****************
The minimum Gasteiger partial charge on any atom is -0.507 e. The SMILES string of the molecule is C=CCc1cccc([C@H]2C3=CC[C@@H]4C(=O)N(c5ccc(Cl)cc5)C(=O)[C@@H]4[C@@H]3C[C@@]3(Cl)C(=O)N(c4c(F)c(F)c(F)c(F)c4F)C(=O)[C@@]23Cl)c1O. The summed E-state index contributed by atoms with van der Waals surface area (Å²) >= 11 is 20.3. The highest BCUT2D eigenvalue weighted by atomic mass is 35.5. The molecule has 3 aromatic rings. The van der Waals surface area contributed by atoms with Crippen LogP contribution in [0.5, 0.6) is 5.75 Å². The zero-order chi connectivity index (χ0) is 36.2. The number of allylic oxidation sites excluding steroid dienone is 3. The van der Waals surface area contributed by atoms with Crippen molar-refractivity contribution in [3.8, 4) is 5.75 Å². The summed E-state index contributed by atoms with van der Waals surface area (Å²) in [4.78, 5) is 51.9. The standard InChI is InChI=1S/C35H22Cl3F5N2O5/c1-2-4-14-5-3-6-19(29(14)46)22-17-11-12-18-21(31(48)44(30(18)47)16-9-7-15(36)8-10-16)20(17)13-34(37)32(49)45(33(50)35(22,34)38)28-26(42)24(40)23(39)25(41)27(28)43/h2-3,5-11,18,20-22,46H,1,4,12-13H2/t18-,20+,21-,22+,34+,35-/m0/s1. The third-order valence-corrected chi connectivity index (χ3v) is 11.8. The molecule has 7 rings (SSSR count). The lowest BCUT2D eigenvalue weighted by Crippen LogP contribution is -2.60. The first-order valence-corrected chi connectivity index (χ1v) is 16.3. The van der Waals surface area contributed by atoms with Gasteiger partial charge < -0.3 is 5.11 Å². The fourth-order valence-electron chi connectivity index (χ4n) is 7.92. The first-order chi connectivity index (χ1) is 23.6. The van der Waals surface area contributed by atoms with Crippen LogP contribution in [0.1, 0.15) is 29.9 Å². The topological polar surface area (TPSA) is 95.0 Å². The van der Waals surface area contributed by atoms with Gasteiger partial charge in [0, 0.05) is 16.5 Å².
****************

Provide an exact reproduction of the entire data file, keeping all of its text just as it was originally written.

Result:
The minimum Gasteiger partial charge on any atom is -0.507 e. The SMILES string of the molecule is C=CCc1cccc([C@H]2C3=CC[C@@H]4C(=O)N(c5ccc(Cl)cc5)C(=O)[C@@H]4[C@@H]3C[C@@]3(Cl)C(=O)N(c4c(F)c(F)c(F)c(F)c4F)C(=O)[C@@]23Cl)c1O. The summed E-state index contributed by atoms with van der Waals surface area (Å²) >= 11 is 20.3. The highest BCUT2D eigenvalue weighted by atomic mass is 35.5. The molecule has 3 aromatic rings. The van der Waals surface area contributed by atoms with Crippen LogP contribution in [0.5, 0.6) is 5.75 Å². The zero-order chi connectivity index (χ0) is 36.2. The number of allylic oxidation sites excluding steroid dienone is 3. The van der Waals surface area contributed by atoms with Crippen molar-refractivity contribution in [3.8, 4) is 5.75 Å². The summed E-state index contributed by atoms with van der Waals surface area (Å²) in [4.78, 5) is 51.9. The standard InChI is InChI=1S/C35H22Cl3F5N2O5/c1-2-4-14-5-3-6-19(29(14)46)22-17-11-12-18-21(31(48)44(30(18)47)16-9-7-15(36)8-10-16)20(17)13-34(37)32(49)45(33(50)35(22,34)38)28-26(42)24(40)23(39)25(41)27(28)43/h2-3,5-11,18,20-22,46H,1,4,12-13H2/t18-,20+,21-,22+,34+,35-/m0/s1. The third-order valence-corrected chi connectivity index (χ3v) is 11.8. The molecule has 7 rings (SSSR count). The lowest BCUT2D eigenvalue weighted by Crippen LogP contribution is -2.60. The first-order valence-corrected chi connectivity index (χ1v) is 16.3. The van der Waals surface area contributed by atoms with Gasteiger partial charge < -0.3 is 5.11 Å². The fourth-order valence-electron chi connectivity index (χ4n) is 7.92. The first-order chi connectivity index (χ1) is 23.6. The van der Waals surface area contributed by atoms with Crippen LogP contribution in [0.1, 0.15) is 29.9 Å². The topological polar surface area (TPSA) is 95.0 Å². The van der Waals surface area contributed by atoms with Gasteiger partial charge in [0, 0.05) is 16.5 Å².